As previously mentioned, the poor, traumatised children being held hostage in positions of questionable strategic significance are apparently each in possession of a special reward that Joe will receive upon rescuing them. Unlike the arcade version in which Joe starts with shurikens before he obtains a gun, here the transition takes longer. His normal shurikens are first upgraded to a rapid-fire variety before being replaced by fast-firing knives, then small, bouncing bombs, before he finally receives the powerful gun, with each upgrade being provided by a child. There is also one each stage which will allow entry to the between-stage bonus round seen in the arcade version. Successful completion of this then rewards Joe with ninja magic, and if you manage to take out a blue ninja during this round, you’ll get two magics instead of one!

Shinobi - Sega Master System

Others child power-ups include one which extends his life-gauge and another which refills it to maximum. Each stage features a power-up child, and one to bestow each of the other rewards mentioned. Any remaining children on a stage will award Joe with bonus points. Anyway, enough talk about children, that’s pretty much the only differences between the two versions other than the aesthetic. The humble MS does a decent job of replicating the graphics of the arcade version though. The sprites are understandably a bit smaller and suffer from some trademark MS flicker when a few are on the screen at once, but apart from that they’re a good match, and the backgrounds and bosses are all instantly recognisable too. The music is also reasonably accurate, although there are fewer tunes here, with the game instead repeating the same tune for most stages, but it’s a good one and is more prominent than the somewhat inconspicuous music of the arcade game. Sound effects are also superb here and very distinctive.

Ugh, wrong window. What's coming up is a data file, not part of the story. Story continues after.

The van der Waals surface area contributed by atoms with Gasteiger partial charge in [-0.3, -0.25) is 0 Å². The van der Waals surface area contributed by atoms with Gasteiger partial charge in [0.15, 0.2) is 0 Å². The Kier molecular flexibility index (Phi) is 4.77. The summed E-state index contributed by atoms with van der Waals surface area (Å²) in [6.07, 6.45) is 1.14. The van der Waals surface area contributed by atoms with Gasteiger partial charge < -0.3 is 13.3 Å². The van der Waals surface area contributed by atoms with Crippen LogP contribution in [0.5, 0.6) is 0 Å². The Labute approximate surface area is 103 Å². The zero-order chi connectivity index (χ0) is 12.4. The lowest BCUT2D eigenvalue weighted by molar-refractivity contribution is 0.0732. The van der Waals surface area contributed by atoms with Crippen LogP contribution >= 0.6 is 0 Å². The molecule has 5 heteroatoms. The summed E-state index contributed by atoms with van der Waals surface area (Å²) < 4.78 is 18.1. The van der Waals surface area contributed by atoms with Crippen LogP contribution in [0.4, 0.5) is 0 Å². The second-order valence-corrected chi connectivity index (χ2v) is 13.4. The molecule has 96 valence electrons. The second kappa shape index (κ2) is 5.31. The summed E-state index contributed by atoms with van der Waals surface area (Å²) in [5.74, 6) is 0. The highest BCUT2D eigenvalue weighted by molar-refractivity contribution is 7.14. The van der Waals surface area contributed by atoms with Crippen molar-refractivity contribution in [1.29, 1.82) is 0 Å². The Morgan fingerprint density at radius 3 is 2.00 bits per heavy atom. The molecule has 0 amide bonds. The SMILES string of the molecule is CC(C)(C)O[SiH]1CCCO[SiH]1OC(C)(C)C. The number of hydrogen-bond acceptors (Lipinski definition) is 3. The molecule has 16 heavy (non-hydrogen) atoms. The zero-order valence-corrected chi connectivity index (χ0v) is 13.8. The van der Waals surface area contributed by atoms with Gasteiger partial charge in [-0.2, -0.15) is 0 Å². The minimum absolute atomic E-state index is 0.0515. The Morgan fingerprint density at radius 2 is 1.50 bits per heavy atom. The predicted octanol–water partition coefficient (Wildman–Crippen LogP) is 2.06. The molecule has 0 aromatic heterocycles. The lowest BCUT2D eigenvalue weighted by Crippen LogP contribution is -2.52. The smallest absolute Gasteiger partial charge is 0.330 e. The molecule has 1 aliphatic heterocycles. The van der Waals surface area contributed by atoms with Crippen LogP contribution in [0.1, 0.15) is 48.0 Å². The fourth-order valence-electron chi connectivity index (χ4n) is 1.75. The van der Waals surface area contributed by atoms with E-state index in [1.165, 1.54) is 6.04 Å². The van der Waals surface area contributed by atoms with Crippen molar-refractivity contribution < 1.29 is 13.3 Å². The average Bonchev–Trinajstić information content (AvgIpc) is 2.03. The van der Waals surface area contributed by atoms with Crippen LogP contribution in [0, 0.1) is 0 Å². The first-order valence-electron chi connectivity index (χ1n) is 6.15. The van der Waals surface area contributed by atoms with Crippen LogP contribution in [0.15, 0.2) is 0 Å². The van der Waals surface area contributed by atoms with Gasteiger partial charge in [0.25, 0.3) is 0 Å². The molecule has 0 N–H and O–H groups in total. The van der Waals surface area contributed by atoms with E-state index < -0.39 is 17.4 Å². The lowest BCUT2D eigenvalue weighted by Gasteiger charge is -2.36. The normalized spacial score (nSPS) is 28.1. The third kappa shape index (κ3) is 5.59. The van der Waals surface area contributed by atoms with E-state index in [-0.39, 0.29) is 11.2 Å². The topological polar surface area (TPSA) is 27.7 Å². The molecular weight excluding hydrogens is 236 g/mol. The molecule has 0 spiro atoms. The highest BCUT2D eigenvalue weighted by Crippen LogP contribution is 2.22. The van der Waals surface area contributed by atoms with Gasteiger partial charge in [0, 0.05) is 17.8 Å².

Shinobi - Sega Master System

As most of you already know, Shinobi is overall a fantastic game. It was perfectly suited to the era in which it was made, but of a high enough quality to remain just as enjoyable more than 20 years later. Most conversions of it were at least pretty decent – even the Speccy gave it a good go – but the best conversion is usually acknowledged to be the PC Engine version which, with the exception of the missing bonus stage, is close to arcade perfect. It has, however, always been this mighty fine Master System version that I’ve had the most affection for. It has good, colourful graphics, catchy music, and challenging and additive gameplay which it’s hard to fault. Impartial I may not be, but anyone can see that this is about as good as Shinobi could be on the MS, and that’s very good!